To date, most federal cloud projects can be characterized as low-hanging fruit — e-mail migration, website migration, use of commercial software as a service offerings that are mainly stand-alone applications. While each of these projects has a business case supporting the migration, taken together they won’t make much impact on the overall goal of reducing cost and improving security.
For cloud computing to have a truly transformative impact on federal IT, agencies will need to move many of their mission-critical systems to the cloud. This is where it becomes hard, and where the danger to fully implementing the federal cloud strategy becomes most acute.
The concern is simple. Many of these systems are patched-up versions of old design and programming techniques. They will not migrate to or run well in the cloud model in their current states. They will need to be modernized. System development and modernization projects are very risky, and the IT landscape is littered with many costly failures. To get from the federal government’s current major system inventory to cloud-based infrastructure, agencies will need to pass through this minefield. This is cloud’s dirty little secret.
What’s the Vision?
Cloud computing came to the forefront as a high-priority initiative with the February 2011 publication of the “Federal Cloud Computing Strategy.” This strategy envisions the creation of a mature and competitive marketplace in which agencies can rapidly procure access to cloud services that are secure, interoperable and reliable, and in which they can move easily among providers. The benefits will be significant cost reductions, improved IT capabilities and innovations in government IT solutions.
Simply stated, the vision for cloud is to deliver better IT solutions that will result in better government while reducing the cost of IT. That is a compelling vision. The challenge, as in most transformations, is to actually get to the intended result.
Some Historical Perspective
Over the years, federal IT has experienced successive waves of technological change. Some of us can recall the moves from mainframe-based timesharing to PCs, then to PC- and server-based networks, then to the web, and now a push toward cloud and data center consolidation. I almost get a sense of déjà vu — we moved from a centralized environment to decentralization, and now we’re going back to what will become a highly centralized environment once again.
Of course, many factors affect these transformations. The two that most affect the present are cost and security. Both should be improved by centralized IT. If we are to learn from the past, the governance and customer service capabilities of the emerging centralized environment will be more responsive to serving the needs of the IT customer. If they aren’t, the more centralized model will eventually be rejected.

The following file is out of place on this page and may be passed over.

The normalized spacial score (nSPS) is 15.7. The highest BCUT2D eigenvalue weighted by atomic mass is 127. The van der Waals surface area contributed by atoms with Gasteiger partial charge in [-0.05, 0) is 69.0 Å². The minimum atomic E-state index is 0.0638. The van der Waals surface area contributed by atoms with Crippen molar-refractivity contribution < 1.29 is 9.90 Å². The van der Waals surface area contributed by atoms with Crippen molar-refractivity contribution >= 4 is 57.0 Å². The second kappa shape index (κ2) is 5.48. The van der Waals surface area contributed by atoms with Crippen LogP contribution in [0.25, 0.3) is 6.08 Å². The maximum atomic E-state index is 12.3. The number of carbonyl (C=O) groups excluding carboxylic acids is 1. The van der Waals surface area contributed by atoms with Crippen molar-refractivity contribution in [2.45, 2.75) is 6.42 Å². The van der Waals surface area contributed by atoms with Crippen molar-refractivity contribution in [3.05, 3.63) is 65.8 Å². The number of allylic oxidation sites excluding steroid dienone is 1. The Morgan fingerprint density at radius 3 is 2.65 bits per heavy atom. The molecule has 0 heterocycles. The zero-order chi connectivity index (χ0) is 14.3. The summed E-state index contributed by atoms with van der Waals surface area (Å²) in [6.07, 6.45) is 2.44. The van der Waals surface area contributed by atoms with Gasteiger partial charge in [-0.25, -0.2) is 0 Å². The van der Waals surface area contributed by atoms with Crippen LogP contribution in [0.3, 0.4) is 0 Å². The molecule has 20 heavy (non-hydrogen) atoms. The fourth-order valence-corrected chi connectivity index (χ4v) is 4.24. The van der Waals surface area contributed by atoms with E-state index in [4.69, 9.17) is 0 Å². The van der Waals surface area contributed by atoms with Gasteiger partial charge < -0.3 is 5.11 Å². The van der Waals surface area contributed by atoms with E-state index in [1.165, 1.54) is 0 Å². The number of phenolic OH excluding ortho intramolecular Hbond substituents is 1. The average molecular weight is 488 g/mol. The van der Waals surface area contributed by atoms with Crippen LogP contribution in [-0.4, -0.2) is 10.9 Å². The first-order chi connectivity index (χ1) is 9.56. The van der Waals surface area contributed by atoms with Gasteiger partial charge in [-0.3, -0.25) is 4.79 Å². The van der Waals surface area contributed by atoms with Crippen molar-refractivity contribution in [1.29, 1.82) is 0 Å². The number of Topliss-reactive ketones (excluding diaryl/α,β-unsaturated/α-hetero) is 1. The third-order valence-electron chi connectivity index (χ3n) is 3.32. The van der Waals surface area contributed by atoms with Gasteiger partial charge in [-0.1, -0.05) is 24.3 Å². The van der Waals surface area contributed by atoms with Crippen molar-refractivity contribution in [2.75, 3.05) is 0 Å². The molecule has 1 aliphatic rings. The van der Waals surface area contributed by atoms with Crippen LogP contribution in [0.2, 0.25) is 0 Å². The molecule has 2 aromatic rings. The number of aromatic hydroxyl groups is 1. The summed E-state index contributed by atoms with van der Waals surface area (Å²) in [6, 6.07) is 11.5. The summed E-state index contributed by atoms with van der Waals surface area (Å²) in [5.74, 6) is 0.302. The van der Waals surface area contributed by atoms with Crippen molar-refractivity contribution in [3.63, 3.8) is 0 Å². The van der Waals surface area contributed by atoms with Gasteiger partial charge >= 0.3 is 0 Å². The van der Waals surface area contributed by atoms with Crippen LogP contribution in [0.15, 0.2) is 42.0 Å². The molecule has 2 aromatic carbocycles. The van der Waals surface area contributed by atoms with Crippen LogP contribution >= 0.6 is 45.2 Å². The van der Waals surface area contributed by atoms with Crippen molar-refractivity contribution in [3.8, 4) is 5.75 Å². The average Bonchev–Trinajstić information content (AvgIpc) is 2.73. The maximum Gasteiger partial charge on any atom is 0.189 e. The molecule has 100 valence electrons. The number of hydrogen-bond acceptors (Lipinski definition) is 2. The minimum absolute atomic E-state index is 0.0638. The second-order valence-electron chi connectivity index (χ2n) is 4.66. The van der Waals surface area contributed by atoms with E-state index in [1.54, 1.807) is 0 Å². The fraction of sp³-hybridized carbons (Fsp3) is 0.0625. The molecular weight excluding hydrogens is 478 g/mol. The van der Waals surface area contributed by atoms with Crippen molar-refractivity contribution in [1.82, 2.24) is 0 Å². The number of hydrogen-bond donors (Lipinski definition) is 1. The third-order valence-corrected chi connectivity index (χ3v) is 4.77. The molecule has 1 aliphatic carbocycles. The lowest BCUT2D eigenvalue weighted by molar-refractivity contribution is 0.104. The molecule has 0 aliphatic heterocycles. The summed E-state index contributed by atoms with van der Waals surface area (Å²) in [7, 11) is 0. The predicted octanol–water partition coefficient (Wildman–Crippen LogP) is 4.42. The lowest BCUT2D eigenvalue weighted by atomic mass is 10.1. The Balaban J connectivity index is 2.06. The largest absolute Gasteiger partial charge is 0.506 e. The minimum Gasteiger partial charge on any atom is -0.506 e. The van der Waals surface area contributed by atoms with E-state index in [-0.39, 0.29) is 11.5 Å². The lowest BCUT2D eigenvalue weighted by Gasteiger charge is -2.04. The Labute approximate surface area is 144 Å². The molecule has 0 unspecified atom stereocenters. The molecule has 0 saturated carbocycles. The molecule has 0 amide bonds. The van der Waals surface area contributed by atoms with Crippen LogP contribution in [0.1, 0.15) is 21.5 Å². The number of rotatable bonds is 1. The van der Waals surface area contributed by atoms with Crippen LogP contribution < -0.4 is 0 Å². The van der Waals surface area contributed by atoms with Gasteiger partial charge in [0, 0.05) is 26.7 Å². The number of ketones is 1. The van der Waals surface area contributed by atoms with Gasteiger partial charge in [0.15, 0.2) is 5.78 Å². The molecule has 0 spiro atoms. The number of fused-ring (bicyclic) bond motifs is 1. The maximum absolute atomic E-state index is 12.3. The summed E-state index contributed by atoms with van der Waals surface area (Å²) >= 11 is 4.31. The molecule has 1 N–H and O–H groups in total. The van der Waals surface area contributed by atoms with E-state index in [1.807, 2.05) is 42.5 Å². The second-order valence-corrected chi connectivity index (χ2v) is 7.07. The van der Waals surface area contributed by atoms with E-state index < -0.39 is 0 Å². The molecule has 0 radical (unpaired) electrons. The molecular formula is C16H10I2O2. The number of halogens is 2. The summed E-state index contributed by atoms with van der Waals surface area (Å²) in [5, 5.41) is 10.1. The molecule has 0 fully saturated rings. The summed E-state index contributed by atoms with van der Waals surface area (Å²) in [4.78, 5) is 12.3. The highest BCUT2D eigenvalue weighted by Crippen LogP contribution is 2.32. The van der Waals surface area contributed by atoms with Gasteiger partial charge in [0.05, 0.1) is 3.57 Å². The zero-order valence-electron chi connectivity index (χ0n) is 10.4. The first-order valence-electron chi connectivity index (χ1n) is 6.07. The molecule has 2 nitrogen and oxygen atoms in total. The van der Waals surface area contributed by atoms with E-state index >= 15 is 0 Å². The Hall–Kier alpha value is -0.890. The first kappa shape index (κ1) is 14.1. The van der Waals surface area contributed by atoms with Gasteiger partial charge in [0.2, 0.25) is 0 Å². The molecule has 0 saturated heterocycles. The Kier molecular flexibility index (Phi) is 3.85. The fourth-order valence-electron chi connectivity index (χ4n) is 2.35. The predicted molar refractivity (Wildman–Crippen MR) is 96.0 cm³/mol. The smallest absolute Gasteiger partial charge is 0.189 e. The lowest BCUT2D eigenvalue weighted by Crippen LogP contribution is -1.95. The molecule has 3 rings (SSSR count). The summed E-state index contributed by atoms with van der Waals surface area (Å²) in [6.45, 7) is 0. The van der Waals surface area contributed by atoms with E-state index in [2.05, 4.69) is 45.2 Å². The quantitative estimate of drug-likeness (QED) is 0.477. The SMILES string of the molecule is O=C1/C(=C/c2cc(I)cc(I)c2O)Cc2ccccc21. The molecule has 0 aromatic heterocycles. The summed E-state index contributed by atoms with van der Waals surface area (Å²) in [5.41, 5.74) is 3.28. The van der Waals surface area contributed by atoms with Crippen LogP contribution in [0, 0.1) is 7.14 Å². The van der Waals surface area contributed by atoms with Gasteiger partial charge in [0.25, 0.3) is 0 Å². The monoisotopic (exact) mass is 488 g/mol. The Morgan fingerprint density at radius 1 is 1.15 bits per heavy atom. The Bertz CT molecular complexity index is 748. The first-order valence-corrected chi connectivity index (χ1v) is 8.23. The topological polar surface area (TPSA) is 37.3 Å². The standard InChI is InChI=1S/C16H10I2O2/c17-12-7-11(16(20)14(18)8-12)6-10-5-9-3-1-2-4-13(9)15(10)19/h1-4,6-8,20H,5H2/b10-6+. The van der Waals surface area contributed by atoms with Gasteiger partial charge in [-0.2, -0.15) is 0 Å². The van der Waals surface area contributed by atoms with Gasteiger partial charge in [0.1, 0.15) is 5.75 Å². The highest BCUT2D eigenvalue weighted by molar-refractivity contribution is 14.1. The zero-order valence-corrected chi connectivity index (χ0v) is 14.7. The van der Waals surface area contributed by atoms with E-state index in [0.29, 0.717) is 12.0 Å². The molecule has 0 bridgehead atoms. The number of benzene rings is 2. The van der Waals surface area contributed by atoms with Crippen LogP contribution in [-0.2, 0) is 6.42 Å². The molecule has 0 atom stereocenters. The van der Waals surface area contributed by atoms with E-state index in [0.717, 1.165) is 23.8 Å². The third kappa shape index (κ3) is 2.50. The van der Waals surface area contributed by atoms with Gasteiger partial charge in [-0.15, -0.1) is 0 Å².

The Path Forward
But the federal government can’t afford to move its large inventory of major systems to the cloud. Migrations will be costly and risky.
There is significant duplication in federal IT. Agencies have made attempts to address it, but none has been broadly successful. The strategy going forward seems clear — identify duplication, move only one system of a kind to the cloud and force other system managers to use the migrated system. Strategy and planning are the simple steps; execution is really hard.
As I recall, when the Navy implemented its Navy–Marine Corps Intranet, it required all systems to pass muster with respect to design, standards, security, etc. Many system owners chose not to migrate to NMCI due to the cost and risk inherent in doing so, and found other ways to meet their needs.
From reading press reports, I know that many NMCI users were not happy. I am not in a position to hold that program up as a successful implementation, or to label it as less than successful. I do, however, believe the approach has merit and applicability to cloud migration.
To achieve its cloud strategy, OMB needs to both migrate the government’s mission-critical systems to the cloud and reduce the inventory of major systems to be migrated. Sounds like a paradox, doesn’t it? But the path forward seems clear — put in place a strong governance process that will significantly reduce duplication before migrating major systems en masse.
That process is not found in current cloud plans — it needs to be added.